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Subject 3. Principal-Agent and Other Relationships in Corporate Governance
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Shareholder and Manager/Director Relationships

Problems can arise in a business relationship when one person delegates decision-making authority to another. The principal is the person delegating authority, and the agent is the person to whom the authority is delegated.
Agency theory offers a way to understand why managers do not always act in the best interests of stakeholders.

  • Managers and shareholders may have different goals. They may also have different attitudes towards risk.

  • Information asymmetry. Managers almost always have more information than shareholders. Thus, it is difficult for shareholders to measure managers' performance or to hold them accountable for their performance.

Controlling and Minority Shareholder Relationships

Ownership structure is one of the main dimensions of corporate governance. For firms with controlling shareholders, separation of ownership and control generates a two-level agency problem: between controlling shareholders and management and between minority shareholders and controlling shareholders. The interests of controlling and minority shareholders are often not aligned.

For example, if a company has two classes of common shares (dual classes of common equity):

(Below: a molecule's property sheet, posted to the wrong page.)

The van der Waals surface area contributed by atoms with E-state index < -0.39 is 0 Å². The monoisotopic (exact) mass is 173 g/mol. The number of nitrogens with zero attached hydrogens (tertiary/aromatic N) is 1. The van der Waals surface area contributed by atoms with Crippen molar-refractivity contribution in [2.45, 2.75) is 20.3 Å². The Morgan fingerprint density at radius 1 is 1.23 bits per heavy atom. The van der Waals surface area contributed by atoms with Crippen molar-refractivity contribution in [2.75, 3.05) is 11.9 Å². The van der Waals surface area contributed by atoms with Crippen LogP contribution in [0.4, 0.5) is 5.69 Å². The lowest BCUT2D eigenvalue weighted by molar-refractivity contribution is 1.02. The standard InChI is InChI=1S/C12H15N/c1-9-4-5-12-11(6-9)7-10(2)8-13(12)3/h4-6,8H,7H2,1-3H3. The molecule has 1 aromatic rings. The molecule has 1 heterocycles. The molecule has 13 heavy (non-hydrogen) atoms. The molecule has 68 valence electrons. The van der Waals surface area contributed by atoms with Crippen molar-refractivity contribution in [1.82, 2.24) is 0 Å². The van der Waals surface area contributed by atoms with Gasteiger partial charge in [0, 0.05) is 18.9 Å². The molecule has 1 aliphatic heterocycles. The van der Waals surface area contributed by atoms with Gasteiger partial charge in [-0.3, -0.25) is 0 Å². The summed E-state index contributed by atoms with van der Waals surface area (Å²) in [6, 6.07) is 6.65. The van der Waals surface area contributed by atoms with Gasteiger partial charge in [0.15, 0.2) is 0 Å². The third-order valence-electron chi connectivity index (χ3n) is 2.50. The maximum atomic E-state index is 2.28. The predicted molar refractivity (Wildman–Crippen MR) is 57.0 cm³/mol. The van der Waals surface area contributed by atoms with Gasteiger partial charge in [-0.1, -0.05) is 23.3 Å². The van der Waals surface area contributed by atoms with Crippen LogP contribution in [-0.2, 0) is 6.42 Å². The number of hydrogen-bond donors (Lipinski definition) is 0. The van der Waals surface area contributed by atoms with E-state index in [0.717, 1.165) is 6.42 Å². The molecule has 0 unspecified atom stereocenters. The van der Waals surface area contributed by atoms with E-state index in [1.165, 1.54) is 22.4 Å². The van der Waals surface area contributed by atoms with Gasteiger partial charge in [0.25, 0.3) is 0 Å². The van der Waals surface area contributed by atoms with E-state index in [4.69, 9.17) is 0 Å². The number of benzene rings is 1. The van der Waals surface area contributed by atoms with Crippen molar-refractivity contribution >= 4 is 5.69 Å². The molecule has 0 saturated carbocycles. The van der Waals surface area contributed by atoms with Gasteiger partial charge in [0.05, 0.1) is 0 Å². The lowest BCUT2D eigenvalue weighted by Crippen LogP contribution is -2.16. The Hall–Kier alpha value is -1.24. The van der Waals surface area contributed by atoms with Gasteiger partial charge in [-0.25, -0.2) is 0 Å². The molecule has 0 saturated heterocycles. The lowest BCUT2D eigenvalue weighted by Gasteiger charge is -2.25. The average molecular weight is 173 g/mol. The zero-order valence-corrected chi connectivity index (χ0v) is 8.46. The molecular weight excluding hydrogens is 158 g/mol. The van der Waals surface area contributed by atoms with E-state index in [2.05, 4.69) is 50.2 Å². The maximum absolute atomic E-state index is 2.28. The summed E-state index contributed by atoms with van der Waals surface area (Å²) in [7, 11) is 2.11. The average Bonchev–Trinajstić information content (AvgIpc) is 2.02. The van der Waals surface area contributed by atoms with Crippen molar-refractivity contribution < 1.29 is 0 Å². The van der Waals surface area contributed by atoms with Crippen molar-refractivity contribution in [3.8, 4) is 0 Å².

• Class A shareholders have all the voting rights.

  • Class B shareholders don't have any voting rights.

The management team and the board are more likely to focus on the interests of Class A shareholders. The rights of Class B shareholders may suffer as a consequence of the ownership structure.
Minority shareholders have less influence on the board composition than controlling shareholders. Controlling shareholders may receive special attention from management. They are often in the position to facilitate third-party takeovers by splitting the large gains on their own shares with the bidder.

Manager and Board Relationships

This is another example of agency theory (discussed above).

Shareholder versus Creditor Interests

These two parties have different relationships to the company, accompanied by different rights and financial returns. For example, shareholders have an incentive to take on riskier projects than creditors do, as creditors are more interested in strategies that will increase the chances of getting their investment back. Shareholders also prefer that the company pay more out in dividends than creditors would like.

Other Stakeholder Conflicts

There are conflicts among other stakeholders, such as those between:

  • customers and shareholders;

  • customers and suppliers;

  • shareholders and government or regulators.

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